Month: August 2014

Stanislaus National Forest: Rainbow Pools

Stanislaus National Forest: Rainbow Pools Stanislaus National Forest: Rainbow Pools

If you’re on your way in or out of Yosemite, take a break and cool off at Rainbow Pools off Highway 120 in Stanislaus National Forest. This is a little oasis with a picturesque waterfall, an inviting rock, and refreshingly cool water. The water level was a tad lower than the last time I was there, but still swimmable and jumpable. I thought it would have been engulfed in flames from last year’s Rim Fire, but things are still lush and green!

During hot summer and fall days, it gets pretty packed with people swimming and jumping off the rocks. At night it’s a little more quiet, save for the sound of bats swooping around above the water.

This is a destination you can’t miss if you’re in the area, even if you’re only stopping for a little while.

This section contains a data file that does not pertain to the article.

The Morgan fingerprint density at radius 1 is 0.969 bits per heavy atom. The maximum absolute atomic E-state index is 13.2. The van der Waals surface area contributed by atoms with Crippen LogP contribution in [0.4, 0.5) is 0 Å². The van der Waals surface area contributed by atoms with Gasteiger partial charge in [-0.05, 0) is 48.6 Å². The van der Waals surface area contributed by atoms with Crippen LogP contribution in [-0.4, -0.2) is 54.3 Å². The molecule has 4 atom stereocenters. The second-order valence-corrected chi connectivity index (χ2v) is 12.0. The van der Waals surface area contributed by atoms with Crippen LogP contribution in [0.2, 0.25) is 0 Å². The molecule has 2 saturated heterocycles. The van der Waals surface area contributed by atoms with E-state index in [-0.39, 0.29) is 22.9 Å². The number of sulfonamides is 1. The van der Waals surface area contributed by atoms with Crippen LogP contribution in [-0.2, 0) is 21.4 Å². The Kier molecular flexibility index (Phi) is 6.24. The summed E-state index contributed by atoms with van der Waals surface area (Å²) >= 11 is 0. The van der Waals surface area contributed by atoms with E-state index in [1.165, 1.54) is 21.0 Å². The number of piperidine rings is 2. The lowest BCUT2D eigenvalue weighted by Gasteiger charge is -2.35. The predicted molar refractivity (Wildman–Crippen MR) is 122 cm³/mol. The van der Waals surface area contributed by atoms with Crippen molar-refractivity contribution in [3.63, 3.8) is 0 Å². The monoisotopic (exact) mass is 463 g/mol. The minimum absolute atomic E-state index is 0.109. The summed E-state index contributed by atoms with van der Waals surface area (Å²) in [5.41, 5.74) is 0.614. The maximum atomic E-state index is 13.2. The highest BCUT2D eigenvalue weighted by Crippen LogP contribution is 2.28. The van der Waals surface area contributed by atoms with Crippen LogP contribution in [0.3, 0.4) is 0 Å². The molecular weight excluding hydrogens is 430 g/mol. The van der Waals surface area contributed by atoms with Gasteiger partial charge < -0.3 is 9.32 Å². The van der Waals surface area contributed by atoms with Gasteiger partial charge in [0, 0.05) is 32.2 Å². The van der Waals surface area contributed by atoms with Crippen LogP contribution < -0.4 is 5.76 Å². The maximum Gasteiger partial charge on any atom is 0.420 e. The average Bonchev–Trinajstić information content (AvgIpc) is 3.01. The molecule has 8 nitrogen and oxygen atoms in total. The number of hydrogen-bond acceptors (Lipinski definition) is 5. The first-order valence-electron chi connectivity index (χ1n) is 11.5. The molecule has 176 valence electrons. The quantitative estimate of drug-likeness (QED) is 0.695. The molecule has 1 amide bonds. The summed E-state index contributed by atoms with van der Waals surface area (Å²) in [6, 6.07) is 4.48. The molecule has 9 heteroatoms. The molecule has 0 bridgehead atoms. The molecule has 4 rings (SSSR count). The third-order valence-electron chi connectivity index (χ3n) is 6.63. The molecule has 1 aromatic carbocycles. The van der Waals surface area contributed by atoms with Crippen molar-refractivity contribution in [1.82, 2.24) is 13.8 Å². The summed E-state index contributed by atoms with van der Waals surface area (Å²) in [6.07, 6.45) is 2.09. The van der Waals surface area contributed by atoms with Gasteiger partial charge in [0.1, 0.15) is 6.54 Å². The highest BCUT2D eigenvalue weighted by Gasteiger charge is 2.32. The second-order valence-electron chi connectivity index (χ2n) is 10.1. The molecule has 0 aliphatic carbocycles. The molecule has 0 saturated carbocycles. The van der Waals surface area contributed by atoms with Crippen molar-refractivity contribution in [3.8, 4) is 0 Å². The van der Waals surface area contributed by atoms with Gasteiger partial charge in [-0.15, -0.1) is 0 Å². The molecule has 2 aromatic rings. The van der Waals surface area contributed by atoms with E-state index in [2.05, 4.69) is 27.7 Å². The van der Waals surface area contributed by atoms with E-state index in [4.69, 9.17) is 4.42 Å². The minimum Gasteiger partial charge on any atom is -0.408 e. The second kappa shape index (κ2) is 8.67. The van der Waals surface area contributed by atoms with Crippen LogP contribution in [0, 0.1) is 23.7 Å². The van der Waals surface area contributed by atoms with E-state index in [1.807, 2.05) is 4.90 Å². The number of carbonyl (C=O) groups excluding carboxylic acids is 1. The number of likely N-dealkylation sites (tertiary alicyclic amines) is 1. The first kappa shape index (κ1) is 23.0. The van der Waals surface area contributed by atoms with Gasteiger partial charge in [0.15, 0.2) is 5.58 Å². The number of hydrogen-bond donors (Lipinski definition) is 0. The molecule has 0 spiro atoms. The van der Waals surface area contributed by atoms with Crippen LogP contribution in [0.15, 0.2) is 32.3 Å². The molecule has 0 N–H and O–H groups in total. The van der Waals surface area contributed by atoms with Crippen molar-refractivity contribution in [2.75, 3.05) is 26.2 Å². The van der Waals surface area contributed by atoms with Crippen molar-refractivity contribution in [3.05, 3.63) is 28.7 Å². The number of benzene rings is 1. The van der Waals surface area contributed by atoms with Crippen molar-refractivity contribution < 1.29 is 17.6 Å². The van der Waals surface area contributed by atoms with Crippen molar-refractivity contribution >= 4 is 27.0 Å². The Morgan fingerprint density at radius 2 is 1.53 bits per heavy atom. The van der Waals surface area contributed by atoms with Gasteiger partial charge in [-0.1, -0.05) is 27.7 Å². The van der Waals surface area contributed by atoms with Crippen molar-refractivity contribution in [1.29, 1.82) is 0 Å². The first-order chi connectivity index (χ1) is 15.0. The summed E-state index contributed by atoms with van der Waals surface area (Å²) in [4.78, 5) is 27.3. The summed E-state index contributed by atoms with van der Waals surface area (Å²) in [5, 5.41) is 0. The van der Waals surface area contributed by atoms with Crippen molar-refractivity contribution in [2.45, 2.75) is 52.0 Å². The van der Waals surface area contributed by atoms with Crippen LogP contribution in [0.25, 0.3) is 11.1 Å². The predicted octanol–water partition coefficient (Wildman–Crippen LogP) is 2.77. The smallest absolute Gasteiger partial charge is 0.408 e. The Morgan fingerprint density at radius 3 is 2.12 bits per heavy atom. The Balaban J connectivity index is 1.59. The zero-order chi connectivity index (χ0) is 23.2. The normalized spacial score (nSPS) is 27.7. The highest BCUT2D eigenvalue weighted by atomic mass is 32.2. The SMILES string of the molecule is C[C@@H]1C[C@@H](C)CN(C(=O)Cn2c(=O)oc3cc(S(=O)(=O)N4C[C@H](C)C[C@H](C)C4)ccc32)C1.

Yosemite National Park: Clouds Rest

Hike: Clouds Rest
Where: Yosemite National Park
Trailhead: Tenaya Lake/Sunrise
Level: Moderate
Duration: 5 hours
Length: 14.5 miles out and back
Gear: Arc’teryx Motus Long Sleeve, Outdoor Research Turbine Shorts, Boreas Topaz 25, Triple Aught Design Artemis Hoodie, Salewa Alp Trainer Mid GTX, and Black Diamond Ultra Distance Trekking Poles
Cost of Parking: Free

A friend invited me along on a birthday camping trip this past weekend. The itinerary? Lots of relaxation and Clouds Rest! Clouds Rest is one of those trails that’s been on my lists forever, but I’ve somehow managed to spend very little time in Yosemite the past few years aside from two Half Dome trips.

If you’ve done Half Dome before, Clouds Rest will be a piece of cake. The trail is primarily flat with two sections of real elevation gain: switchbacks a mile and a half in and on the last 1.8 miles of the trail to the summit. The scariest part of the trail involves crossing a three foot wide narrow ridge to get 360 views of Yosemite National Park.

Some say this view beats that of Half Dome, I say it’s just a different, and less dangerous, perspective. Either way though, it’s a trail with a view that can’t be missed. Hikes during the day will be super crowded. Next time, I’ll be catching the sunrise from the top.